S Terrell Edmunds: 60.9 (87 snaps)
S Tre Norwood: 56.9 (213 snaps)
CB Cam Sutton: 45.3 (107 snaps)
CB Justin Layne: 41.7 (259 snaps)

If you’re wondering why Minkah Fitzpatrick has a score through the roof, you should know that PFF still grades plays that go through to completion even if they ultimately don’t count due to a penalty. So Fitzpatrick’s field goal block in return for a touchdown against Green Bay still affected his score. In looking at his 81 snaps on special teams, three of them came as part of the hands team on kickoff return and all the rest were as part of the field goal block team. Of course, Miles Killebrew also scored high by blocking two punts this season. Justin Layne led the team in special teams penalties with five which landed him at the bottom of the list.

Running Backs

FB Derek Watt: 71.7 (353 snaps)
RB Kalen Ballage: 55.1 (105 snaps)
RB Benny Snell Jr.: 36.9 (347 snaps)

Derek Watt is the special teams captain for a reason— he makes plays when given the opportunity. Benny Snell comes in at the bottom of the team most likely because he had four penalties called against him.

Receivers

TE Kevin Rader: 74.9 (50 snaps)
TE Zach Gentry: 65.7 (141 snaps)
WR Cody White: 58.2 (105 snaps)
WR Ray-Ray McCloud: 47.6 (171 snaps)

Kevin Rader barely saw enough snaps to qualify, but mainly playing on kick return and kick coverage earned him scored high enough to land in the top five. As for Ray-Ray McCloud, he had a decent returning scores (66.4 kickoff, 55.1 punt) but a poor overall score.

Offensive Line

C J.C. Hassenauer: 64.1(53 snaps)
OT Chuks Okorafor: 63.6 (69 snaps)
OT Dan Moore Jr.: 63.2 (67 snaps)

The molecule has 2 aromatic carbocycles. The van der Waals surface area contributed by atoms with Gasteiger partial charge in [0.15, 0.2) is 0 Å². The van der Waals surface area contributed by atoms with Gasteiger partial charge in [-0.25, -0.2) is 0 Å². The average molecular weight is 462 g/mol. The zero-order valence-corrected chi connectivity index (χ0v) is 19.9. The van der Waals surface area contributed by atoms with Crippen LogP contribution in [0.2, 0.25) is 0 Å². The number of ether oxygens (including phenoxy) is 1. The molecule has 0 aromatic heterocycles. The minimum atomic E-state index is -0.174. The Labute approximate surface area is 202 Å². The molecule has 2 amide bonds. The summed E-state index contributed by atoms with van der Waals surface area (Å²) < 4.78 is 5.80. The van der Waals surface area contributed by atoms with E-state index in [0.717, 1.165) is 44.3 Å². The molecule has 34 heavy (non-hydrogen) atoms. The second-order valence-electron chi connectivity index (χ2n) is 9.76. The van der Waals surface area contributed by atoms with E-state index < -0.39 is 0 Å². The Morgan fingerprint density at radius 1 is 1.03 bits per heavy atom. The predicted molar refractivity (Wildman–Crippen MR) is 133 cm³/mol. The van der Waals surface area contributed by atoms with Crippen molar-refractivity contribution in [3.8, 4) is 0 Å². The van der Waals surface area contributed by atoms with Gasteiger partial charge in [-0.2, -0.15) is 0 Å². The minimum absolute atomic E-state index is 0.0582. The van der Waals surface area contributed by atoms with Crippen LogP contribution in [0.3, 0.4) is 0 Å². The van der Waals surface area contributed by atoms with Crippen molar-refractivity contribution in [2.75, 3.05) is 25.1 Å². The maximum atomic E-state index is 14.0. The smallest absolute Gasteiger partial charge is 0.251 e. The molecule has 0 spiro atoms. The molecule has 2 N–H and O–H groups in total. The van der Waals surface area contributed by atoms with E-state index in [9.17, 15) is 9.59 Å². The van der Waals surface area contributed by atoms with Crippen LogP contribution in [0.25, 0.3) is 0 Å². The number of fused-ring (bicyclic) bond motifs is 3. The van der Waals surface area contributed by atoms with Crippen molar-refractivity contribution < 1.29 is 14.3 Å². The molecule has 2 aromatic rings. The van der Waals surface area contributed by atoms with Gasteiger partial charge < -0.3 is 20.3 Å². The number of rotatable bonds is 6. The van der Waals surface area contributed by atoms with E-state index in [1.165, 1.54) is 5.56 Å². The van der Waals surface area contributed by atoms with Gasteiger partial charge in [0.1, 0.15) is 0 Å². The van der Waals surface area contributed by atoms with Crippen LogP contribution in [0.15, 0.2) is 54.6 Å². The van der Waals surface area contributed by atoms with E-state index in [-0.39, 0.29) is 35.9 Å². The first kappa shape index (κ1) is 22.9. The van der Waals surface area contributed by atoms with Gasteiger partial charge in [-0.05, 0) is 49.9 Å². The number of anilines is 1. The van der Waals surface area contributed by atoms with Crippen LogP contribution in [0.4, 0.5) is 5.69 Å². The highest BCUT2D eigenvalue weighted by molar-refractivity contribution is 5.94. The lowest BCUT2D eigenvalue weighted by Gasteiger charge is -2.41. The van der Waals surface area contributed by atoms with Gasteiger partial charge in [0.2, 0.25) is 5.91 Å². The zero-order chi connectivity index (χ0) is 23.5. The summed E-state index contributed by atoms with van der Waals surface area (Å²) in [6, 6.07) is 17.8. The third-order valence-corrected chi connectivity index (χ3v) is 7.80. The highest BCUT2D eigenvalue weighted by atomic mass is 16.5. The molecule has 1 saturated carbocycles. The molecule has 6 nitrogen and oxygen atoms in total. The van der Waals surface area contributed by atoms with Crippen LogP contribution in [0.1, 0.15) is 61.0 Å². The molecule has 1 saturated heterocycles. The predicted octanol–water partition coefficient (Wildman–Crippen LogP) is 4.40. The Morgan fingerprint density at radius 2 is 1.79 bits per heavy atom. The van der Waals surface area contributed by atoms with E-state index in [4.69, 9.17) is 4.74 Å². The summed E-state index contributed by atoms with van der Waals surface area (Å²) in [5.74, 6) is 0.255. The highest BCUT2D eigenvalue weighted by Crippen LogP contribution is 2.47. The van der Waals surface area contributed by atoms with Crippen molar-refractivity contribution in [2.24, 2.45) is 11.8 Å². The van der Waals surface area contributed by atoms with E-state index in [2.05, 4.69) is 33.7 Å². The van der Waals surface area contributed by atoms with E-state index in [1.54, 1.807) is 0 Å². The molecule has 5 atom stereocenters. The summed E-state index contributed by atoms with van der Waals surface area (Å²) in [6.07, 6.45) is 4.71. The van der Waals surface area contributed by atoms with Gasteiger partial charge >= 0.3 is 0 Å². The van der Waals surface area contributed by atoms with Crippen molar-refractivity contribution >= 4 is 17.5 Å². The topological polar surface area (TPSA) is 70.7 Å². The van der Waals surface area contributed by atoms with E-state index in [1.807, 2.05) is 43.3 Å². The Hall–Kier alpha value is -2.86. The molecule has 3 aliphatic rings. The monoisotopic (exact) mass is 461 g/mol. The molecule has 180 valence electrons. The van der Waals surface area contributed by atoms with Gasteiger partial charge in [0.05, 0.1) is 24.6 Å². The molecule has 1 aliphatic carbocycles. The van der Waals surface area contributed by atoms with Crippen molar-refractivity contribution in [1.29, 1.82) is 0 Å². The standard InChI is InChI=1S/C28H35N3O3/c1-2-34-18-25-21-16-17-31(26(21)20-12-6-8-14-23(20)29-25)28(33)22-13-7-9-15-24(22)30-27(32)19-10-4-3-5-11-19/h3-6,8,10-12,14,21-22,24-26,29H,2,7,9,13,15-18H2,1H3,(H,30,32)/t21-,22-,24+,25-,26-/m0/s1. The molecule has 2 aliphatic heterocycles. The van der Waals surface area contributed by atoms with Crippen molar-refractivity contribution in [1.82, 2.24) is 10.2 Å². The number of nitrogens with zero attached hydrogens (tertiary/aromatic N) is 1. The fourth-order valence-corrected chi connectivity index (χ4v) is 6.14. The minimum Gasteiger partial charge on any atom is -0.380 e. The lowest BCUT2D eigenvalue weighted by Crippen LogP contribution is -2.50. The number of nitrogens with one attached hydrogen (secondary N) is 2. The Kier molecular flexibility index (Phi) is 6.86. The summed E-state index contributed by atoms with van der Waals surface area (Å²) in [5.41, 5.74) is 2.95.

I had to include these guys because they played more than 50 snaps, but they were the only three lineman who made the cut. Used only on field goal and extra points, there had to be four other players out there on the line other than the long snapper. The fact that they all scored over 60.0 means that they did their job.

So, what do you think of the above grades? Do they pass the eye test for the entire season? Let us know your thoughts on the Steelers’ special teams grades in the comments below.

2021 Exit Interviews: Taco Charlton and Alex Highsmith

Behind the Steel Curtain - Tue, 02/01/2022 - 9:00am
Photo by Joe Sargent/Getty Images

The Steelers need production from outside linebackers other than T.J. Watt.

The Pittsburgh Steelers 2021 NFL season has come to a close. Because the Steelers are among the 31 teams who did not finish fulfilling their ultimate goal, they are in the process of wrapping up their season and moving forward into 2022.

Since the Steelers conduct exit interviews with all their players, we here at BTSC thought we would do the same. By outlining two players each day, we will be able to look at their season in retrospect as well as looking toward the future. Since Coach Tomlin stated he starts his interviews with rookies, first year players, and those heading into free agency, we will do the same. To start, we will pair a potential free agent with a first-year player as we work through this process to eventually cover the entire Steelers roster.

Next up is outside linebackers Taco Charlton and Alex Highsmith.

Taco Charlton Charles LeClaire-USA TODAY Sports

Position: Outside Linebacker
Years with the Steelers: 1
Years in the NFL: 5
Contract Status: Free agent
Contract Details: Expiring one-year minimum deal with no dead money.
Games played in 2021: 11 regular season, 1 postseason
Games started in 2021: 1 regular season